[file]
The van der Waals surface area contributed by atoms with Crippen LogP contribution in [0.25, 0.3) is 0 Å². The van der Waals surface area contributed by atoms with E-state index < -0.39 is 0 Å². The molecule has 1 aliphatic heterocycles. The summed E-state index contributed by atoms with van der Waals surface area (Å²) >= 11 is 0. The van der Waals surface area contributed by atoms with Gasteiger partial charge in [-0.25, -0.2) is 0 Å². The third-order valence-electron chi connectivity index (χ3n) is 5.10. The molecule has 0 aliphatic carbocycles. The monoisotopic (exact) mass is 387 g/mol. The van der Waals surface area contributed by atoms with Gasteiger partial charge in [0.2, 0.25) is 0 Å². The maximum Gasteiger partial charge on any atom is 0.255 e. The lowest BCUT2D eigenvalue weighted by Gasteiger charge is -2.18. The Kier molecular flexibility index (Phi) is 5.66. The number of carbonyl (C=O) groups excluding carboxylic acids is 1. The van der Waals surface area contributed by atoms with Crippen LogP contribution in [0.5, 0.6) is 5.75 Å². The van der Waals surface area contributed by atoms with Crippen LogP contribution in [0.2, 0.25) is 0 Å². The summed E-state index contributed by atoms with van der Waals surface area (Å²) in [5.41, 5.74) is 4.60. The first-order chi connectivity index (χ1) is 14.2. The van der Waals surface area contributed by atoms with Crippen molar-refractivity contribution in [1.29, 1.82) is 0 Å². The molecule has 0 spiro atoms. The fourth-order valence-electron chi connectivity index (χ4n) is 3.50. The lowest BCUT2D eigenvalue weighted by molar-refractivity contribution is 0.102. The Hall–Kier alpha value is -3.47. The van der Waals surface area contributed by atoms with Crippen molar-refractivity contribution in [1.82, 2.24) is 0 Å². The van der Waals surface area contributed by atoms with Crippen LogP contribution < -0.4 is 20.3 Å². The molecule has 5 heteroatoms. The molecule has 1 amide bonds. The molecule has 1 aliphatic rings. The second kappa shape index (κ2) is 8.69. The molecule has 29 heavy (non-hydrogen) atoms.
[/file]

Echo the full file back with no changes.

The van der Waals surface area contributed by atoms with Crippen LogP contribution in [0.25, 0.3) is 0 Å². The van der Waals surface area contributed by atoms with E-state index < -0.39 is 0 Å². The molecule has 1 aliphatic heterocycles. The summed E-state index contributed by atoms with van der Waals surface area (Å²) >= 11 is 0. The van der Waals surface area contributed by atoms with Gasteiger partial charge in [-0.25, -0.2) is 0 Å². The third-order valence-electron chi connectivity index (χ3n) is 5.10. The molecule has 0 aliphatic carbocycles. The monoisotopic (exact) mass is 387 g/mol. The van der Waals surface area contributed by atoms with Gasteiger partial charge in [0.2, 0.25) is 0 Å². The maximum Gasteiger partial charge on any atom is 0.255 e. The lowest BCUT2D eigenvalue weighted by Gasteiger charge is -2.18. The Kier molecular flexibility index (Phi) is 5.66. The number of carbonyl (C=O) groups excluding carboxylic acids is 1. The van der Waals surface area contributed by atoms with Crippen LogP contribution in [0.5, 0.6) is 5.75 Å². The van der Waals surface area contributed by atoms with Crippen LogP contribution in [0.2, 0.25) is 0 Å². The summed E-state index contributed by atoms with van der Waals surface area (Å²) in [5.41, 5.74) is 4.60. The first-order chi connectivity index (χ1) is 14.2. The van der Waals surface area contributed by atoms with Crippen molar-refractivity contribution in [1.29, 1.82) is 0 Å². The molecule has 0 spiro atoms. The fourth-order valence-electron chi connectivity index (χ4n) is 3.50. The lowest BCUT2D eigenvalue weighted by molar-refractivity contribution is 0.102. The Hall–Kier alpha value is -3.47. The van der Waals surface area contributed by atoms with Crippen molar-refractivity contribution in [1.82, 2.24) is 0 Å². The van der Waals surface area contributed by atoms with Crippen LogP contribution < -0.4 is 20.3 Å². The molecule has 5 heteroatoms. The molecule has 1 amide bonds. The molecule has 1 aliphatic rings. The second kappa shape index (κ2) is 8.69. The molecule has 29 heavy (non-hydrogen) atoms.